Realizing the Potential of Biopharmaceutical Cold Chain Packaging
For biopharmaceutical manufacturers, the market trends are favorable. Rising demand for targeted therapies and the globalization of specialty pharmaceutical commercialization are creating a host of growth opportunities for manufacturers. As a result, there is an unprecedented rise in the quantities of commercial and clinical drugs that are being shipped to patients across the globe. However, [...]
For biopharmaceutical manufacturers, the market trends are favorable. Rising demand for targeted therapies and the globalization of specialty pharmaceutical commercialization are creating a host of growth opportunities for manufacturers. As a result, there is an unprecedented rise in the quantities of commercial and clinical drugs that are being shipped to patients across the globe. However, this also means that the stakes and costs for high-value cold chain products in global clinical trials have undergone a dramatic increase, due which the industry now operates in an environment where there is increased focus to minimize the loss on products or samples. This necessitates global manufacturers in the biopharmaceutical sector to keep abreast of the advances in biopharmaceutical cold chain packaging technology and processes that maintain the quality standards and ensure the safety of cold chain products. In this article, pharma industry experts lay down some macro-trends and key takeaways in biopharmaceutical cold chain packaging that manufacturers must consider as they work to identify innovations and drive new growth globally.
Meeting unique temperature needs
The rising hype around targeted therapies, biologics, and personalized medicines demand better temperature control measures in the biopharmaceutical supply chain. The wider range of new temperature requirements for these products requires manufacturers to focus on more than just cold shipping, it requires new biopharmaceutical cold chain packaging solutions. It becomes highly challenging to maintain product temperatures in a laboratory or storage setting. The difficulty increases exponentially in case the products must travel at a consistent temperature across thousands of miles over several days or weeks altogether. In such cases, product integrity can only be ensured through the right biopharma cold chain packaging solutions. Fortunately for biopharmaceutical manufacturers, there has been a significant expansion in the packaging and monitoring technologies for the biopharma cold chain. Semi-active packaging, including expanded polystyrene (EPS) and expanded polyurethane (EPU) systems, remain as one of the most common and economical biopharmaceutical cold chain packaging choices for local or short-distance transportation. But this type of packaging solutions are unable to regulate their own internal temperatures and require a change in packaging configuration seasonally even if the route doesn’t change. Passive cold chain packaging solutions, on the other hand, are more focused on offering longer temperature control durations with lighter materials. These solutions are proven to maintain temperature control even through longer distances. GPS technologies and tracking can be used to monitor and gain a real-time view of shipment status throughout the products’ journey.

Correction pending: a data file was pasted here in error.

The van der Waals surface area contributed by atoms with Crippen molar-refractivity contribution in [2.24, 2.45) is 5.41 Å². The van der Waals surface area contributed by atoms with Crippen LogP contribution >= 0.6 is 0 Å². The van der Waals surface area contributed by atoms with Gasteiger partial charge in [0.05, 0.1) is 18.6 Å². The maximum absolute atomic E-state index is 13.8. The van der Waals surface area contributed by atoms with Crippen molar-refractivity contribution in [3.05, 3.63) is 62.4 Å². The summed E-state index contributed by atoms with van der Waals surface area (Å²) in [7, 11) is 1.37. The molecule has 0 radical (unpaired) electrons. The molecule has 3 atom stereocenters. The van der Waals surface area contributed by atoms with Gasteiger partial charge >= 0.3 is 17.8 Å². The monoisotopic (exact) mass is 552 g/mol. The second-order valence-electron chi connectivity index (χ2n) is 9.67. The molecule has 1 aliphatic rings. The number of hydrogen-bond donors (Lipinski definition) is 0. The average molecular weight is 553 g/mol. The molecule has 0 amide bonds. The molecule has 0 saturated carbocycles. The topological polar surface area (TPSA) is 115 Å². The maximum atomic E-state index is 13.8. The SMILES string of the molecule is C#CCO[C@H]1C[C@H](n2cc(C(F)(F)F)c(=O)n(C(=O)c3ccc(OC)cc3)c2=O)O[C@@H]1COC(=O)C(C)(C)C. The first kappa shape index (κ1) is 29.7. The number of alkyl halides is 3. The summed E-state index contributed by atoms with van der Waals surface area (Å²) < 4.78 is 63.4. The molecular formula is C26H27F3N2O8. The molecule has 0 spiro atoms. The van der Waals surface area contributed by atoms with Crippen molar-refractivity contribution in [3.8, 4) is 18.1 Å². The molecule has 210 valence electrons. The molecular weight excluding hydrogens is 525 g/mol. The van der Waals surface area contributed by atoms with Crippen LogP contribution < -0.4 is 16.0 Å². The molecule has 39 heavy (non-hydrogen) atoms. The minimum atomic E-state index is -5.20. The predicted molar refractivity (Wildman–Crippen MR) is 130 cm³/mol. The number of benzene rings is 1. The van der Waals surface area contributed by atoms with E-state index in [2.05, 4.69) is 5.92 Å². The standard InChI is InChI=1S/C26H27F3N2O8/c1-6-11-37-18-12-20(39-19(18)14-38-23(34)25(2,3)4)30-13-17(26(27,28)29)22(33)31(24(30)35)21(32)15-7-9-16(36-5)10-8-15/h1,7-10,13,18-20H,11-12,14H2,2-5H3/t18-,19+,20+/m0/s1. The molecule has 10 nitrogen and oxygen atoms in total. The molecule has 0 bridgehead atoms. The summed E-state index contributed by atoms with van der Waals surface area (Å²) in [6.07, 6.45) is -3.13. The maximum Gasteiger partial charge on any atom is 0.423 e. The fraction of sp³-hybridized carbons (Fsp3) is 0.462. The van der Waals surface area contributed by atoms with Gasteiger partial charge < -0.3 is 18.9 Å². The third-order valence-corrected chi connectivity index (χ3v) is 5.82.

Expanding global clinical trials
The number of registered clinical trials across the globe has cross 1 million. The need for efficient global clinical trials are increasing with the rising regulatory mandate for tests to be conducted within the country where the manufacturers seek launch and market new drugs and targeted therapies. With the expansion of the global clinical trials market, there are significant hurdles that manufacturers must overcome in order to ensure that products arrive at the right place, at the right temperature, and within the expected time frame. Navigating geo-political roadblocks to ensure higher performance of the clinical and commercial supply chain is crucial for both manufacturers and cold chain packaging partners. To avoid any hindrances to clinical trials of drug shipments in emerging countries for time and temperature-sensitive medications, manufacturers should consider working with specialty logistics experts in these countries.